Clendenning: Having good lead management tracking and reporting systems has become essential in today’s business world. Using technology such as call tracking numbers, QR codes, lead source attributions, and analytics can help the business understand many parts of the buyer’s journey — and highlight quite a bit of a customer’s engagement with your brand up to the moment they reach out.

Some things can’t be directly tracked but can greatly influence conversion rates. Online reviews, sharing successful client projects, and social media activity can all influence a customer to eventually reach out and call one business over another, but the lead may only be attributed to the Google Business Listing that was looked up when they finally decided to call.

Consistently asking every customer, “What led you to call us today?” can help fill in some of the blank spots in knowing what supporting marketing and visibility efforts are helping to tip the scales and prompt customers to reach out. 

What are some of the best diversification opportunities that can easily be marketed with current services?

Partridge: Carpet protector is one. Tile cleaning and upholstery cleaning are the easiest. Then you can add rug cleaning if you have the facilities, as well as natural stone cleaning with the right training and education. 

Clendenning: For a carpet cleaning firm, expanding into more advanced off-site area rug cleaning can be a good diversification.

Tile and grout cleaning and wood floor cleanings are great services to add on and market to the existing database as a company grows and gains more experience in the industry

I have found that dryer vent cleaning can be a good low-cost add-on service and perhaps a way to test the waters if expansion into duct cleaning is something that should be considered in the future.

Ultimately, the goal is not to diversify for diversification’s sake. Getting very good and very well-known at a core service or two, and focusing the marketing efforts and marketing budget on that to scale the business, is critical. Once the local brand is established and growing, then deciding if establishing a new service and allocating a marketing budget should be considered.

Should you outsource your marketing efforts?

Partridge: It depends on what kind of marketing you are doing. We focus on referral marketing and client-based marketing, so we do it in-house. Of course, we use vendors for graphics, mailings, and things like that, but we create the copy, and we have a team that calls on referral partners. If you do online marketing, you should definitely find someone who is getting results for other companies and use them. 

Clendenning: Depending on startup capital, in the beginning, much of the marketing effort will be grassroots, shoe leather to the pavement — low investment, time-intensive outreach, and promotion.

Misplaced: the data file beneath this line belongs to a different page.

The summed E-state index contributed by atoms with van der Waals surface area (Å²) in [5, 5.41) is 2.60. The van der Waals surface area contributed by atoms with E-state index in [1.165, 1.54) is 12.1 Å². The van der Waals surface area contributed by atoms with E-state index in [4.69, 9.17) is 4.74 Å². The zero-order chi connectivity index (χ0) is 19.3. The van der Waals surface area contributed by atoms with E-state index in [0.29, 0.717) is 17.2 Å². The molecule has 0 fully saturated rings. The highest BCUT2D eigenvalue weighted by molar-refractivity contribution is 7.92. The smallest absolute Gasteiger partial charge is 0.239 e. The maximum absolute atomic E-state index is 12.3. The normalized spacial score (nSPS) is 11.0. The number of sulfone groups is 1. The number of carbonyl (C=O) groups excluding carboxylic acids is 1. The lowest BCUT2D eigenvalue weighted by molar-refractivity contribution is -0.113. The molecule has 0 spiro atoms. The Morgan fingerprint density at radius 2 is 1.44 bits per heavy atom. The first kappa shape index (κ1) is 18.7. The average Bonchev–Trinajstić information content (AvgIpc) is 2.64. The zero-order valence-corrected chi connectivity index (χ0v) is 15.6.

As revenue grows, investing in marketing services and vendors that have the expertise and experience in helping cleaning firms with their online and offline marketing efforts will become a vital part of the ability of a company to grow.

Is social media, email, direct mail, or ad marketing best for a smaller company that can only invest in one or two at the moment? 

Partridge: Networking and referral marketing are hands down the best way to get new clients. When I was on the truck, I kept a change of clothes with me. Anytime I wasn’t cleaning, I was marketing. I went to breakfast groups, lunch groups, and after five groups, and I called on flooring professionals, Realtors, and interior designers every day. 

Clendenning: Social media is an investment of time, so learning how to be active and authentic on Facebook and perhaps one other social channel to start with would be a good use of time in building a local brand

Email marketing is low-cost and should be a staple of every marketing plan from day one. There are two primary lists to keep and regularly reach out to: Your customer list and your leads list.  Each should hear from you in a welcoming and value-added way at least one time each month.

Direct mail can be costly and have a learning curve, especially in the beginning. Mailing your customer “A-List” in your database along with strategic referral partners every month (a consumer-friendly newsletter works well for this) is a great way to stay top of mind relatively inexpensively, will generally deliver a great return on investment, and can be scaled as your revenues grow.

Using old school “five around” (we prefer “20 around”) door hangers and yard signs is a great, low-cost “direct mail” brand-building effort that every cleaning business should be doing regardless of size 

Paid ads, such as on Google Pay-Per-Click, Google Local Service ads, and/or Facebook ads, while often being one of the most expensive costs per customer acquisition sources most businesses have, are pretty essential to invest in and get leads and to add into the growth engine.